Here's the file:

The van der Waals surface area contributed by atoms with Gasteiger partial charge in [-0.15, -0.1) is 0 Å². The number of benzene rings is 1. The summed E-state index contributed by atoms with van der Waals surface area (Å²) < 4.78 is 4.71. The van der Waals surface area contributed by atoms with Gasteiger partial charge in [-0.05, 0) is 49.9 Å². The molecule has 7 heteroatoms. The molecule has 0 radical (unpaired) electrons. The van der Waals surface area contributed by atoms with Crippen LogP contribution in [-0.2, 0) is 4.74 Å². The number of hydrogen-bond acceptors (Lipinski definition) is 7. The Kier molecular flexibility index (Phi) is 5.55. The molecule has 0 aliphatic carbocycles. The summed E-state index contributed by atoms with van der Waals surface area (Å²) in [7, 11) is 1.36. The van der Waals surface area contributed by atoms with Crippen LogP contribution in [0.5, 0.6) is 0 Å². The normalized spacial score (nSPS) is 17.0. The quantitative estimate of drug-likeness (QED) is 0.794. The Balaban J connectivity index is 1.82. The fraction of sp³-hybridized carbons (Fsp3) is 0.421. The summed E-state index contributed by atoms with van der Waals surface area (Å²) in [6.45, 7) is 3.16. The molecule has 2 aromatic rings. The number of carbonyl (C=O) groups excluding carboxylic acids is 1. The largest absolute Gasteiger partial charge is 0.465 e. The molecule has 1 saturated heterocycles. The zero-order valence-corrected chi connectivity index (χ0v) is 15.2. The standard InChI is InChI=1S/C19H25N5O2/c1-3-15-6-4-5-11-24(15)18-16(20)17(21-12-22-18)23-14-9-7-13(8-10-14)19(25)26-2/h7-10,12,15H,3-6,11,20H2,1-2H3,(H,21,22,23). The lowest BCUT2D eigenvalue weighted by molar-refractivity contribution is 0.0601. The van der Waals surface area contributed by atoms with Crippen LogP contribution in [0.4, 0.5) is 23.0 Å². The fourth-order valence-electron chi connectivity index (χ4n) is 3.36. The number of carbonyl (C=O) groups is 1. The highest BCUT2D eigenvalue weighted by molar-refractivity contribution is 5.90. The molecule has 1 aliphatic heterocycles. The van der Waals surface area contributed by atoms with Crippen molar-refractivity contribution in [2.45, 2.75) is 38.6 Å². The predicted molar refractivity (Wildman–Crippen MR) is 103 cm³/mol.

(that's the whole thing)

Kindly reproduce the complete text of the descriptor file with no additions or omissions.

The van der Waals surface area contributed by atoms with Gasteiger partial charge in [-0.15, -0.1) is 0 Å². The number of benzene rings is 1. The summed E-state index contributed by atoms with van der Waals surface area (Å²) < 4.78 is 4.71. The van der Waals surface area contributed by atoms with Gasteiger partial charge in [-0.05, 0) is 49.9 Å². The molecule has 7 heteroatoms. The molecule has 0 radical (unpaired) electrons. The van der Waals surface area contributed by atoms with Crippen LogP contribution in [-0.2, 0) is 4.74 Å². The number of hydrogen-bond acceptors (Lipinski definition) is 7. The Kier molecular flexibility index (Phi) is 5.55. The molecule has 0 aliphatic carbocycles. The summed E-state index contributed by atoms with van der Waals surface area (Å²) in [7, 11) is 1.36. The van der Waals surface area contributed by atoms with Crippen LogP contribution in [0.5, 0.6) is 0 Å². The normalized spacial score (nSPS) is 17.0. The quantitative estimate of drug-likeness (QED) is 0.794. The Balaban J connectivity index is 1.82. The fraction of sp³-hybridized carbons (Fsp3) is 0.421. The summed E-state index contributed by atoms with van der Waals surface area (Å²) in [6.45, 7) is 3.16. The molecule has 2 aromatic rings. The number of carbonyl (C=O) groups excluding carboxylic acids is 1. The largest absolute Gasteiger partial charge is 0.465 e. The molecule has 1 saturated heterocycles. The zero-order valence-corrected chi connectivity index (χ0v) is 15.2. The standard InChI is InChI=1S/C19H25N5O2/c1-3-15-6-4-5-11-24(15)18-16(20)17(21-12-22-18)23-14-9-7-13(8-10-14)19(25)26-2/h7-10,12,15H,3-6,11,20H2,1-2H3,(H,21,22,23). The lowest BCUT2D eigenvalue weighted by molar-refractivity contribution is 0.0601. The van der Waals surface area contributed by atoms with Crippen LogP contribution in [0.4, 0.5) is 23.0 Å². The fourth-order valence-electron chi connectivity index (χ4n) is 3.36. The number of carbonyl (C=O) groups is 1. The highest BCUT2D eigenvalue weighted by molar-refractivity contribution is 5.90. The molecule has 1 aliphatic heterocycles. The van der Waals surface area contributed by atoms with Crippen molar-refractivity contribution in [2.45, 2.75) is 38.6 Å². The predicted molar refractivity (Wildman–Crippen MR) is 103 cm³/mol.